The location is relatively well-suited for a fruit and vegetable market. It affords easy access to basic infrastructure, according to Abdulfeta Yusuf, head of the Addis Abeba Trade & Industry Bureau. "Getting such a plot of land that is relatively near to the city centre is no easy feat," he said.
With a construction period which lasted only a month, the 8,000Sqm market was opened for business in early January 2021. It cost an estimated one billion Birr to build, and space in the marketplace is being rented out at 100 Br a square metre.
The market contains 980 compartmentalised shops accommodating 516 small-scale vendors, 46 distributors and 24 farmers. The stands lie in rows with wide spaces dividing the sections. It has a large parking area and is well-secured with constables guarding the compartment rows. The market opens at 6:00am and closes around 7:00pm.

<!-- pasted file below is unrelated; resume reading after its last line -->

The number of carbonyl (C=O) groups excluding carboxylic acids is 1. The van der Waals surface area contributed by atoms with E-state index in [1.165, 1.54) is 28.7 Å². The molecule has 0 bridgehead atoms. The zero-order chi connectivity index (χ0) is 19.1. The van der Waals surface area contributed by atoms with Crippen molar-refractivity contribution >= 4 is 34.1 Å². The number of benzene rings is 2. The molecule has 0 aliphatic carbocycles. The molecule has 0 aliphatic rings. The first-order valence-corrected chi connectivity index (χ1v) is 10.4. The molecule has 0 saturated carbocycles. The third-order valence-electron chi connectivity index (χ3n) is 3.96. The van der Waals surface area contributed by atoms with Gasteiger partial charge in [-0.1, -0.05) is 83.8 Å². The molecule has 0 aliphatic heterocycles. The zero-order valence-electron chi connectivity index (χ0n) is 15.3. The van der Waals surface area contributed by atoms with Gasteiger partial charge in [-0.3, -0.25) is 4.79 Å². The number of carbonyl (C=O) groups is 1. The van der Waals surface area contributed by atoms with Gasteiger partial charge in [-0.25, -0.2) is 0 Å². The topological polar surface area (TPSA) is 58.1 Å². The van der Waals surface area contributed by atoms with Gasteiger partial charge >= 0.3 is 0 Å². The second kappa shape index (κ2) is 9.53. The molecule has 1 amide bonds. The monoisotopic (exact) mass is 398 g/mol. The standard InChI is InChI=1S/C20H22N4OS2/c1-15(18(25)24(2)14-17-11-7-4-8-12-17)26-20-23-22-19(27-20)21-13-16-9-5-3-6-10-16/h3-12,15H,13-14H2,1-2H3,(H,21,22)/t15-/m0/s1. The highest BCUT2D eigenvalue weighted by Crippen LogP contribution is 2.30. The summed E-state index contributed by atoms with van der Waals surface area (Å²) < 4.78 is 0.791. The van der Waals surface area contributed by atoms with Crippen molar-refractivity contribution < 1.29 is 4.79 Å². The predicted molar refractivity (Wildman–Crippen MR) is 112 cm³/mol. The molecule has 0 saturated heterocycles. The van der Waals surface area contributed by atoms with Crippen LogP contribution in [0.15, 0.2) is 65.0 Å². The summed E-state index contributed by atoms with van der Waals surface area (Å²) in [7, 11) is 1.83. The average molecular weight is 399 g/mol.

The construction of this vegetable market has created jobs for more than 2,000 people. This includes caretakers and those who worked loading and unloading produce at the previous market in Jan Meda, as well as 100 waste collectors hired to keep the area clean.
Waste collectors are on duty to keep the market clean during working hours.
One of the motives behind this project is to give a platform to women with small-time vegetable selling businesses, according to Adanech Abeibei, deputy mayor of Addis Abeba, speaking at the inauguration of the Centre a few weeks ago.
However, behind the shops, there is an abandoned plot of land fenced off with corrugated iron sheets where small-time vegetable vendors like Abaynesh and Jemila have settled in makeshift stalls with plastic tarps over their heads for shade.
They relate that promises they had received from officials about the allotment of space in the new market have yet to materialise.